The role of the clergy in the development of Romanian national awareness
In view of the absence of social elites – the nobility in the Romanian settlement areas of the Habsburg Monarchy were Magyar, and the urban bourgeoisie Magyar and German with considerable Jewish, Greek and Armenian elements – the Romanian intelligentsia was recruited mainly from the clergy.
The first national awareness and concern about the Romanian language and history also came from the ranks of the priesthood. One prominent figure in this regard was the orthodox bishop and later Metropolitan Andreiu Șaguna (1809–73). He pioneered Romanian primary education as a way of combating the widespread illiteracy and initiated the first Romanian-speaking secondary schools in Transylvania. He also founded the newspaper Telegraful Român in 1853, which became an important mouthpiece of emerging Romanian nationhood.
The traditions of the eastern Churches were the dominant cultural influence among the Romanians. Membership of the orthodox community in the Habsburg Monarchy was a way of setting themselves apart from the Hungarians and was increasingly seen as a sign of ‘genuine’ Romanianness.
An important role, particularly at the beginning of the nationhood process, was played by the Greek Catholic Church, although only a minority of Romanians belonged to it. As this Church, despite retaining the Byzantine rite, was part of the Roman Catholic Church, its members came into contact early on with western ideas. The Romanian united clergy also therefore advocated a written Romanian language, while the orthodox clergy remained for a long time influenced by the Greek and Slavic cultural tradition. Because of the strong influence of the Slavic liturgy, which was also used by Romanians in their worship, the Romanian intelligentsia originally used old Church Slavonic as literary language with Romanian texts being written in Cyrillic.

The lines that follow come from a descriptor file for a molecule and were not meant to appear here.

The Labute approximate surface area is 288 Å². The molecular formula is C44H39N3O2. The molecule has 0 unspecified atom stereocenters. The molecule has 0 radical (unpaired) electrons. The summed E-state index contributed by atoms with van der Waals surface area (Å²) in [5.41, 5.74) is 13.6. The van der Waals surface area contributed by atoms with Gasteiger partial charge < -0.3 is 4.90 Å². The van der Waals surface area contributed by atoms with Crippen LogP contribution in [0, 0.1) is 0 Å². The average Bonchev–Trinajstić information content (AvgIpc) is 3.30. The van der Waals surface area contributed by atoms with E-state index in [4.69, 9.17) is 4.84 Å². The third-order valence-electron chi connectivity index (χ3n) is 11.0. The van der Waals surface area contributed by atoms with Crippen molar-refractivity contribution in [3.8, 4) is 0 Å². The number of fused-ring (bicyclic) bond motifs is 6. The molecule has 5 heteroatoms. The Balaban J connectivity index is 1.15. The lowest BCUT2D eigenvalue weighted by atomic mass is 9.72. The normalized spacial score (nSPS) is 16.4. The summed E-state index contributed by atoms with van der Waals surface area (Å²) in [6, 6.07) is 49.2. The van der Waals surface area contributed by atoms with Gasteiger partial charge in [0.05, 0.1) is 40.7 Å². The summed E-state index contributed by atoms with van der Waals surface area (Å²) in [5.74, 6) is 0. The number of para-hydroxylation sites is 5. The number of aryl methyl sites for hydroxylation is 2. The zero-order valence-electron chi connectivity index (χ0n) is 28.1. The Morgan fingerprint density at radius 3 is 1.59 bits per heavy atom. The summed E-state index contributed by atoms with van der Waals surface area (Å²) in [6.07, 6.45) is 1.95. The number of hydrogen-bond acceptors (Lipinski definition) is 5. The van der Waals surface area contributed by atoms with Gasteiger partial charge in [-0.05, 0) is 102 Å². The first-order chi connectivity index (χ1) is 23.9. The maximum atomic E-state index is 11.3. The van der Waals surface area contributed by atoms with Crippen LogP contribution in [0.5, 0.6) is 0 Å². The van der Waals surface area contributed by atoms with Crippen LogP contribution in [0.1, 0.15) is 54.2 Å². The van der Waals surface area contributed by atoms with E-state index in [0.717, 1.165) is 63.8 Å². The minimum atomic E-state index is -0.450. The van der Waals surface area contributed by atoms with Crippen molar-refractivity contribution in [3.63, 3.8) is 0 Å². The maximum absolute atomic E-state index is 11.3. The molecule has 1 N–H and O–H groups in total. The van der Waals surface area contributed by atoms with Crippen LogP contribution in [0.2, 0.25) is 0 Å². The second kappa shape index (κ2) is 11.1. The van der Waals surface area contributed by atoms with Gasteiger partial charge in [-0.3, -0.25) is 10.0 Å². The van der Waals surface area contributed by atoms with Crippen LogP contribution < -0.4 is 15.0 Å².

The use of the Latin alphabet was first justified with reference to the descent from the ancient Dacians and hence the fact that Romanian was in fact a Romance language. In the eighteenth century the theory of Daco-Romanian continuity was proposed by the united clergy of Transylvania as an expression of their search for historical roots as a component of the national identity. In keeping with this idea and as a deliberate break with the earlier eastern traditions, the Latin alphabet was decreed in the young Romanian nation state in 1860 for official texts.
Translation: Nick Somers
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